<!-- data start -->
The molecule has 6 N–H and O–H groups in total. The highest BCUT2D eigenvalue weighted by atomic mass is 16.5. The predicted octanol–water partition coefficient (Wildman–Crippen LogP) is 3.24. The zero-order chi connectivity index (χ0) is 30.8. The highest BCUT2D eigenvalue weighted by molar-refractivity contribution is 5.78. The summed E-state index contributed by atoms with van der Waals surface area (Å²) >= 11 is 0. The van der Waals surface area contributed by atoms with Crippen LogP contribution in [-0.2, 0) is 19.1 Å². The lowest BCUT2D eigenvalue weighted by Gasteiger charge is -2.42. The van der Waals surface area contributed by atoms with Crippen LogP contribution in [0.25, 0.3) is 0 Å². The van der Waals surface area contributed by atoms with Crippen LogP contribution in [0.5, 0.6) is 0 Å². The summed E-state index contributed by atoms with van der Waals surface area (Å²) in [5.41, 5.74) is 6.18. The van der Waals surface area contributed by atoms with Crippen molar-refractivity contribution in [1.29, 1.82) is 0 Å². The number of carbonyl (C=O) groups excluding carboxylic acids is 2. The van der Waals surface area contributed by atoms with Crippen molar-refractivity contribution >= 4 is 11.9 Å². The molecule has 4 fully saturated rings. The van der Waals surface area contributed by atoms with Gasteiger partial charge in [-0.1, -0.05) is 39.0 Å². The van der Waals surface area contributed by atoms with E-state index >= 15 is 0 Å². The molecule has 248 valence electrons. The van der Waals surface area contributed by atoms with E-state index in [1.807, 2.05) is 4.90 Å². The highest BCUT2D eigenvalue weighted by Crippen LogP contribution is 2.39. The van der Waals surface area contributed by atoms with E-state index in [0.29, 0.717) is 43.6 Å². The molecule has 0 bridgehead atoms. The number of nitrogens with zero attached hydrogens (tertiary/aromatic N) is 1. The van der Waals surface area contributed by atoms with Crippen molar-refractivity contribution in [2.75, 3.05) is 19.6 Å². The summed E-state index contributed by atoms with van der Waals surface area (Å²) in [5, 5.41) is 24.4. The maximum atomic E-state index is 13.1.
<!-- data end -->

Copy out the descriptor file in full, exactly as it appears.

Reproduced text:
The molecule has 6 N–H and O–H groups in total. The highest BCUT2D eigenvalue weighted by atomic mass is 16.5. The predicted octanol–water partition coefficient (Wildman–Crippen LogP) is 3.24. The zero-order chi connectivity index (χ0) is 30.8. The highest BCUT2D eigenvalue weighted by molar-refractivity contribution is 5.78. The summed E-state index contributed by atoms with van der Waals surface area (Å²) >= 11 is 0. The van der Waals surface area contributed by atoms with Crippen LogP contribution in [-0.2, 0) is 19.1 Å². The lowest BCUT2D eigenvalue weighted by Gasteiger charge is -2.42. The van der Waals surface area contributed by atoms with Crippen LogP contribution in [0.25, 0.3) is 0 Å². The van der Waals surface area contributed by atoms with Crippen LogP contribution in [0.5, 0.6) is 0 Å². The summed E-state index contributed by atoms with van der Waals surface area (Å²) in [5.41, 5.74) is 6.18. The van der Waals surface area contributed by atoms with Crippen molar-refractivity contribution in [1.29, 1.82) is 0 Å². The number of carbonyl (C=O) groups excluding carboxylic acids is 2. The van der Waals surface area contributed by atoms with Crippen molar-refractivity contribution >= 4 is 11.9 Å². The molecule has 4 fully saturated rings. The van der Waals surface area contributed by atoms with Gasteiger partial charge in [-0.1, -0.05) is 39.0 Å². The van der Waals surface area contributed by atoms with E-state index >= 15 is 0 Å². The molecule has 248 valence electrons. The van der Waals surface area contributed by atoms with E-state index in [1.807, 2.05) is 4.90 Å². The highest BCUT2D eigenvalue weighted by Crippen LogP contribution is 2.39. The van der Waals surface area contributed by atoms with E-state index in [0.29, 0.717) is 43.6 Å². The molecule has 0 bridgehead atoms. The number of nitrogens with zero attached hydrogens (tertiary/aromatic N) is 1. The van der Waals surface area contributed by atoms with Crippen molar-refractivity contribution in [2.75, 3.05) is 19.6 Å². The summed E-state index contributed by atoms with van der Waals surface area (Å²) in [5, 5.41) is 24.4. The maximum atomic E-state index is 13.1.